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Cornell University

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Cornell is very good for people who areQuite BrightHistory/Histories (art history/etc.)
Cornell is very good for people who are pro-active, because professors are very willing to help you with whatever provided that you approach them first. In order to create a sense of community, you need to find your own niche such a program house, fraternity, or organization, because the Cornell community lacks any common ground. Some majors do foster a sense of community such as architecture, but those majors are few and far between. The state schools have an excessively high number of upper-middle class Jewish Long Island females a.k.a. "JAP's". The schools without state funding are all superb and generally have better facilities than the state schools (except ILR and the Bio Dept., which are on par). The town is located very far away from the rest of the world, making weekend "escapes" into challenges. You have to be proactive to find a nightlife.
2nd Year Male -- Class 2007
Perceived Campus Safety: A+, Surrounding City: C
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Cornell University is best known for its highAstronomy
Cornell University is best known for its high level and diverse collection of research groups. I urge all who attend Cornell to join a research group relevant to their field and through it gain experience and make contacts for the future. There are a number of Colleges/Universities that can provide similar courses to Cornell, but none that can match its "research potential".
Alumnus Male -- Class 2000
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You can bet on getting an outstanding educationCommunications
You can bet on getting an outstanding education at Cornell. At the time I was there, Carl Sagan was my astronomy professor. Allison Lurie taught Creative Writing. This is the caliber of the teaching faculty pretty much across the board. There were only a few professors that I would say were substandard. I also had lots of opportunities to learn outside the classroom - if you were motivated to find them, there were internships both on and off campus, study abroad, semester in Washington, DC, etc. etc. The campus is huge (be prepared to walk A LOT - I graduated in the best shape of my life) and beautiful, and the food is pretty good for cafeteria fare.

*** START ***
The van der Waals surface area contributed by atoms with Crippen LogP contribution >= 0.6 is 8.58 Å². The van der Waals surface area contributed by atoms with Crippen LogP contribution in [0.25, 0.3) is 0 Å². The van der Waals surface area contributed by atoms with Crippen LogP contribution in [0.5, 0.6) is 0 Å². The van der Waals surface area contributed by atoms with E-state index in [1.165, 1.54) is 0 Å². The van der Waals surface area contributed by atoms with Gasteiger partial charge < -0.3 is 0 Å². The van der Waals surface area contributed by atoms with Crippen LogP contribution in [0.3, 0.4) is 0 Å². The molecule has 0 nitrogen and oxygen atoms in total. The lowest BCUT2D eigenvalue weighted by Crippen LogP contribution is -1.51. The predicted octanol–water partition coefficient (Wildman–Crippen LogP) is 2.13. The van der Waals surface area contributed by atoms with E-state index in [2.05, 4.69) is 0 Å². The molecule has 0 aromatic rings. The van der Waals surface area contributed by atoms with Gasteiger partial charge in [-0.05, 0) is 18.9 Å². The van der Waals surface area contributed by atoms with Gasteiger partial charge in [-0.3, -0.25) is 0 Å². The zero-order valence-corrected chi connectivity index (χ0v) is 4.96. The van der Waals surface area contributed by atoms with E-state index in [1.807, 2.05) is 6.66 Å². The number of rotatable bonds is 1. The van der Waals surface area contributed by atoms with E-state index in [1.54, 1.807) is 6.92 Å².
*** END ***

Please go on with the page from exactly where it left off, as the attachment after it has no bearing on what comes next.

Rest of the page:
On the negative side...in my opinion, the social life at Cornell sucked. It's a big school, and highly competitive, so it can be difficult to make true friends. It's a cut-throat environment and sometimes people aren't very friendly. It's really easy to get swept up in the "anything for a good grade" mindset. There's a work-hard, play-hard mentality, which means the weekend starts on Thursday and pretty much revolves around drinking. The place is also well-populated with rich, spoiled kids who've never lifted a finger. This is not my background at all, and I just couldn't relate. Yes, there are great people there - but you have to do some serious looking around for them. Cornell is also cold and fairly remote. It all adds up to being a rather lonely place sometimes.

I will say that I believe Cornell contributed to my success after college. When I tell people where I went to school, I usually get a "wow, you must be smart" look. I got my first job out of school during a severe recession, and I think just the school's name on my resume made me stand out. HOWEVER, the name can only take you so far...I also worked a bunch of internships in my field, graduated with honors, and got good recommendations from professors. It's also about what you make of the experience, and taking advantage of the opportunities Cornell offers.My advice to anyone considering Cornell is to have your wits about you before you set foot on campus. You are not going to get your hand held while you are there. Be yourself, and look for people who are genuine. Seek out the classes with the great professors. And buy a pair of really warm boots.

Alumnus Male -- Class 2000
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